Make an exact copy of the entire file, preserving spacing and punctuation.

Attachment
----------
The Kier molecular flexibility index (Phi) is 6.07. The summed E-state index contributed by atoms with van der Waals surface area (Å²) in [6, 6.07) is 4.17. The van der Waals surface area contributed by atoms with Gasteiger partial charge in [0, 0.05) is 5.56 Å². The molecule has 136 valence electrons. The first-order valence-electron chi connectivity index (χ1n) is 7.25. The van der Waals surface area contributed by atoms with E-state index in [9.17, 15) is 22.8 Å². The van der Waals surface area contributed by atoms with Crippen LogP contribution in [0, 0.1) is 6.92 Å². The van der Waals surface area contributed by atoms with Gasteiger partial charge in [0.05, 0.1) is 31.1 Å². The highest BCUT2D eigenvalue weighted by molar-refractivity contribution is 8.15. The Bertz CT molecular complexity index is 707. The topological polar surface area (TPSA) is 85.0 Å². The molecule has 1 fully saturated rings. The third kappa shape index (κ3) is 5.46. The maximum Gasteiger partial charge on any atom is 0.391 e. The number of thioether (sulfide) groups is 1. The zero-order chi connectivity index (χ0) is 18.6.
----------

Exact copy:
The Kier molecular flexibility index (Phi) is 6.07. The summed E-state index contributed by atoms with van der Waals surface area (Å²) in [6, 6.07) is 4.17. The van der Waals surface area contributed by atoms with Gasteiger partial charge in [0, 0.05) is 5.56 Å². The molecule has 136 valence electrons. The first-order valence-electron chi connectivity index (χ1n) is 7.25. The van der Waals surface area contributed by atoms with E-state index in [9.17, 15) is 22.8 Å². The van der Waals surface area contributed by atoms with Crippen LogP contribution in [0, 0.1) is 6.92 Å². The van der Waals surface area contributed by atoms with Gasteiger partial charge in [0.05, 0.1) is 31.1 Å². The highest BCUT2D eigenvalue weighted by molar-refractivity contribution is 8.15. The Bertz CT molecular complexity index is 707. The topological polar surface area (TPSA) is 85.0 Å². The molecule has 1 fully saturated rings. The third kappa shape index (κ3) is 5.46. The maximum Gasteiger partial charge on any atom is 0.391 e. The number of thioether (sulfide) groups is 1. The zero-order chi connectivity index (χ0) is 18.6.